Microscopic examination showed intermediate thinning in the fray matter ribbon as well as the presence of pathological hallmarks that indicated AD. Additionally, the distribution of tau was atypical since the amygdala, hippocampus, and occipital cortex displayed the highest tau signal density while the frontal cortex had negligible signal. On the other hand, Aβ distribution was in the fronto-temporal predominant pattern. This confirmed the presence of a different anatomical pattern compared to other ADAD cases.
The team also noted that the occipital cortex had cored and neuritic plaques and was also the sole neocortical structure with Aβ deposits in its blood vessels. Moreover, the cerebellum was the only region with cerebral amyloid angiopathy (CAA) in the leptomeningeal vessels. The brain sample also had features like perivascular space enlargement, arteriosclerosis, and microinfarcts. These features were more than average compared to the general population, possibly owing to the older patient age.
Furthermore, ApoE signals displayed stronger intensities of plaque-like patterns in areas more impacted by tau pathology. Ionized calcium-binding adapter molecule 1 (Iba1) signal also showed more branched and larger microglia in the occipital and hippocampal cortex, while Iba1 and ApoE immunoreactivity were found to be positively correlated.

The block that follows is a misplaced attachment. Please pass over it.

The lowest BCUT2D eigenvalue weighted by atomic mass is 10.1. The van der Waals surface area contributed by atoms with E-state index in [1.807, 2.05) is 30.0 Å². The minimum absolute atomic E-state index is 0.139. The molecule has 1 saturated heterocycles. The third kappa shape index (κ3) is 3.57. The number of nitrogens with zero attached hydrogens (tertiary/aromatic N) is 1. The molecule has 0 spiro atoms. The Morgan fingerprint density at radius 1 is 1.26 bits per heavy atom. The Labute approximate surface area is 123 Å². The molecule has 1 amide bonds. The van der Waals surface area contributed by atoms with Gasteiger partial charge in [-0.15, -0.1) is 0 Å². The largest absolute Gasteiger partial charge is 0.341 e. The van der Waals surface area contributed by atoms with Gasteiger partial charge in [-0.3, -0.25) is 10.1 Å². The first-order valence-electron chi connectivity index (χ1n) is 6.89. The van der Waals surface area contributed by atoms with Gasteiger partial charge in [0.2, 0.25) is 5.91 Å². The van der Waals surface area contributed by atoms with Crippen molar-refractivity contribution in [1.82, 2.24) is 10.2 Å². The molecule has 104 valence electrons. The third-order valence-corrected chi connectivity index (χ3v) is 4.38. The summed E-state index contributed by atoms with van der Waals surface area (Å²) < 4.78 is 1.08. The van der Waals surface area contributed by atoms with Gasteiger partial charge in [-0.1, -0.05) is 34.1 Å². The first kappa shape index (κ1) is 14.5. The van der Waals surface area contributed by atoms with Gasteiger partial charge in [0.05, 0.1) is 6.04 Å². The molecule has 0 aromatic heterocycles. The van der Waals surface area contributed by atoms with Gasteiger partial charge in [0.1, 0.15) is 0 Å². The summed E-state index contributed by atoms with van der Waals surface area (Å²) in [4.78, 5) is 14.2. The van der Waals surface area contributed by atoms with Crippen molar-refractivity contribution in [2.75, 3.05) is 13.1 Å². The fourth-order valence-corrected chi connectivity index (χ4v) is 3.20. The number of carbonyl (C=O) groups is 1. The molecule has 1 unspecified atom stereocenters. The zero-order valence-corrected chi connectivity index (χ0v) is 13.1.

Moreover, cortical Iba1 signal and cluster of differentiation 68 (CD68)/transmembrane protein 119 (TMEM119) signal ratio was stronger in the occipital cortex than in the temporal and frontal cortices, which indicated This suggested that there were distinctive local and regional tau pathology as well as glial reactivity profiles that indicated protection against ADAD in most of the areas assessed.
Thus, the Christchurch variant may impact the distribution of tau pathology, modulates age at onset, severity, progression, and clinical presentation of [autosomal dominant Alzheimer’s disease], suggesting possible therapeutic strategies.”
Overall, the study findings showed that tau pathology was primarily responsible for the cognitive decline characterized in ADAD patients with PSEN E280A mutation and protection against this pathology is likely to be clinically efficacious.
- Sepulveda-Falla, D. et al. (2022) "Distinct tau neuropathology and cellular profiles of an APOE3 Christchurch homozygote protected against autosomal dominant Alzheimer’s dementia", Acta Neuropathologica. doi: 10.1007/s00401-022-02467-8. https://link.springer.com/article/10.1007/s00401-022-02467-8
Posted in: Medical Science News | Medical Research News | Disease/Infection News
Tags: Amygdala, Antibody, Antigen, Arteriosclerosis, Autosomal, Blood, Blood Vessels, Brain, Calcium, Compound, Cortex, Dementia, Hippocampus, Homozygote, Hospital, IHC, Imaging, Immunohistochemistry, in vivo, Magnetic Resonance Imaging, Microglia, Molecule, Mutation, Neocortex, Pathology, Positron Emission Tomography, Primary Antibody, Protein, Thalamus, Tomography
Bhavana Kunkalikar is a medical writer based in Goa, India. Her academic background is in Pharmaceutical sciences and she holds a Bachelor's degree in Pharmacy. Her educational background allowed her to foster an interest in anatomical and physiological sciences. Her college project work based on ‘The manifestations and causes of sickle cell anemia’ formed the stepping stone to a life-long fascination with human pathophysiology.